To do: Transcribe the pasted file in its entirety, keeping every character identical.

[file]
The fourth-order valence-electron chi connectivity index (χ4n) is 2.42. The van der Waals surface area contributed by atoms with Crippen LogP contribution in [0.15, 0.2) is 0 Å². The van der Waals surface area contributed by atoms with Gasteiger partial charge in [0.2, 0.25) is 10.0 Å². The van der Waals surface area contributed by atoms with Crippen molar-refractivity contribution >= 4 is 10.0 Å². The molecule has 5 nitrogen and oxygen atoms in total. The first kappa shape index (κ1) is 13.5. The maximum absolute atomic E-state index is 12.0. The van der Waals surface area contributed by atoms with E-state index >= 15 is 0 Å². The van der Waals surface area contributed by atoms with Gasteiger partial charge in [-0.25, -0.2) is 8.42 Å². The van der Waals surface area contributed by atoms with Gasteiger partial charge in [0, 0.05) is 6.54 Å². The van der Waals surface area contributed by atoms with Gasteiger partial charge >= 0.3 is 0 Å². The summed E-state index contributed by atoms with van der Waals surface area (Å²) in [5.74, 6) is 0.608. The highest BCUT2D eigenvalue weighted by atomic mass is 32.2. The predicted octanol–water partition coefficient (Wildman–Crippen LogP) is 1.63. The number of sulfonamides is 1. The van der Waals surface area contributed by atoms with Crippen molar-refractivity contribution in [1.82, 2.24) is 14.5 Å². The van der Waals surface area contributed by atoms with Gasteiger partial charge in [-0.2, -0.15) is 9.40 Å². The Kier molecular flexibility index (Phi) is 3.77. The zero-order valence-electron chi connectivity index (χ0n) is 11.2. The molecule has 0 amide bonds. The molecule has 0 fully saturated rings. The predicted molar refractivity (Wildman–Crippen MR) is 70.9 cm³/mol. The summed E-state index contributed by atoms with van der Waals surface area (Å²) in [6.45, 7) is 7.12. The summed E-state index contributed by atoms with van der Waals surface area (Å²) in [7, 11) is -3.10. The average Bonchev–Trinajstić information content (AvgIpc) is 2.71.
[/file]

The fourth-order valence-electron chi connectivity index (χ4n) is 2.42. The van der Waals surface area contributed by atoms with Crippen LogP contribution in [0.15, 0.2) is 0 Å². The van der Waals surface area contributed by atoms with Gasteiger partial charge in [0.2, 0.25) is 10.0 Å². The van der Waals surface area contributed by atoms with Crippen molar-refractivity contribution >= 4 is 10.0 Å². The molecule has 5 nitrogen and oxygen atoms in total. The first kappa shape index (κ1) is 13.5. The maximum absolute atomic E-state index is 12.0. The van der Waals surface area contributed by atoms with E-state index >= 15 is 0 Å². The van der Waals surface area contributed by atoms with Gasteiger partial charge in [-0.25, -0.2) is 8.42 Å². The van der Waals surface area contributed by atoms with Gasteiger partial charge in [0, 0.05) is 6.54 Å². The van der Waals surface area contributed by atoms with Gasteiger partial charge >= 0.3 is 0 Å². The summed E-state index contributed by atoms with van der Waals surface area (Å²) in [5.74, 6) is 0.608. The highest BCUT2D eigenvalue weighted by atomic mass is 32.2. The predicted octanol–water partition coefficient (Wildman–Crippen LogP) is 1.63. The number of sulfonamides is 1. The van der Waals surface area contributed by atoms with Crippen molar-refractivity contribution in [1.82, 2.24) is 14.5 Å². The van der Waals surface area contributed by atoms with Gasteiger partial charge in [-0.2, -0.15) is 9.40 Å². The Kier molecular flexibility index (Phi) is 3.77. The zero-order valence-electron chi connectivity index (χ0n) is 11.2. The molecule has 0 amide bonds. The molecule has 0 fully saturated rings. The predicted molar refractivity (Wildman–Crippen MR) is 70.9 cm³/mol. The summed E-state index contributed by atoms with van der Waals surface area (Å²) in [6.45, 7) is 7.12. The summed E-state index contributed by atoms with van der Waals surface area (Å²) in [7, 11) is -3.10. The average Bonchev–Trinajstić information content (AvgIpc) is 2.71.